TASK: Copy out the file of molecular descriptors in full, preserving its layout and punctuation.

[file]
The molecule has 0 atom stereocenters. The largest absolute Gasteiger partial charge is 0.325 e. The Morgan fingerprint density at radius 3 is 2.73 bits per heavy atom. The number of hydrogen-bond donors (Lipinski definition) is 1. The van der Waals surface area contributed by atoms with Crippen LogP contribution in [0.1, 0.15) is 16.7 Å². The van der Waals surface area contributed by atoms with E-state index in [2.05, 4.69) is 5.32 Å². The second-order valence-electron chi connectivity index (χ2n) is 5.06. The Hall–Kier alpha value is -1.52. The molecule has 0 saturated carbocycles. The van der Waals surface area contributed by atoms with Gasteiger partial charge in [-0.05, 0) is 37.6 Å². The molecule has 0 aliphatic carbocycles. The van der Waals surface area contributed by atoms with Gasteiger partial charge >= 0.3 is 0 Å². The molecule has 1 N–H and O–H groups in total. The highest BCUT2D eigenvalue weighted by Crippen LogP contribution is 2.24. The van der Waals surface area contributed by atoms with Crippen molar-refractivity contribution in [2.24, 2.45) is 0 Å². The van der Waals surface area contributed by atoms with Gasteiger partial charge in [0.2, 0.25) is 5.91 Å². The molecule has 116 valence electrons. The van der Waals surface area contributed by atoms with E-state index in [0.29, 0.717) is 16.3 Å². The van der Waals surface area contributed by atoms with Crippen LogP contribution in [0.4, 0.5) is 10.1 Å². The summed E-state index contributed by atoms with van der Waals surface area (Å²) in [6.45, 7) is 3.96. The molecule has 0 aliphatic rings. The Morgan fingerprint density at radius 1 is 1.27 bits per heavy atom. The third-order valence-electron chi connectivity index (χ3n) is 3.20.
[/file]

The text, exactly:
The molecule has 0 atom stereocenters. The largest absolute Gasteiger partial charge is 0.325 e. The Morgan fingerprint density at radius 3 is 2.73 bits per heavy atom. The number of hydrogen-bond donors (Lipinski definition) is 1. The van der Waals surface area contributed by atoms with Crippen LogP contribution in [0.1, 0.15) is 16.7 Å². The van der Waals surface area contributed by atoms with E-state index in [2.05, 4.69) is 5.32 Å². The second-order valence-electron chi connectivity index (χ2n) is 5.06. The Hall–Kier alpha value is -1.52. The molecule has 0 saturated carbocycles. The van der Waals surface area contributed by atoms with Gasteiger partial charge in [-0.05, 0) is 37.6 Å². The molecule has 0 aliphatic carbocycles. The van der Waals surface area contributed by atoms with Gasteiger partial charge >= 0.3 is 0 Å². The molecule has 1 N–H and O–H groups in total. The highest BCUT2D eigenvalue weighted by Crippen LogP contribution is 2.24. The van der Waals surface area contributed by atoms with Crippen molar-refractivity contribution in [2.24, 2.45) is 0 Å². The van der Waals surface area contributed by atoms with Gasteiger partial charge in [0.2, 0.25) is 5.91 Å². The molecule has 116 valence electrons. The van der Waals surface area contributed by atoms with E-state index in [0.29, 0.717) is 16.3 Å². The van der Waals surface area contributed by atoms with Crippen LogP contribution in [0.4, 0.5) is 10.1 Å². The summed E-state index contributed by atoms with van der Waals surface area (Å²) in [6.45, 7) is 3.96. The molecule has 0 aliphatic rings. The Morgan fingerprint density at radius 1 is 1.27 bits per heavy atom. The third-order valence-electron chi connectivity index (χ3n) is 3.20.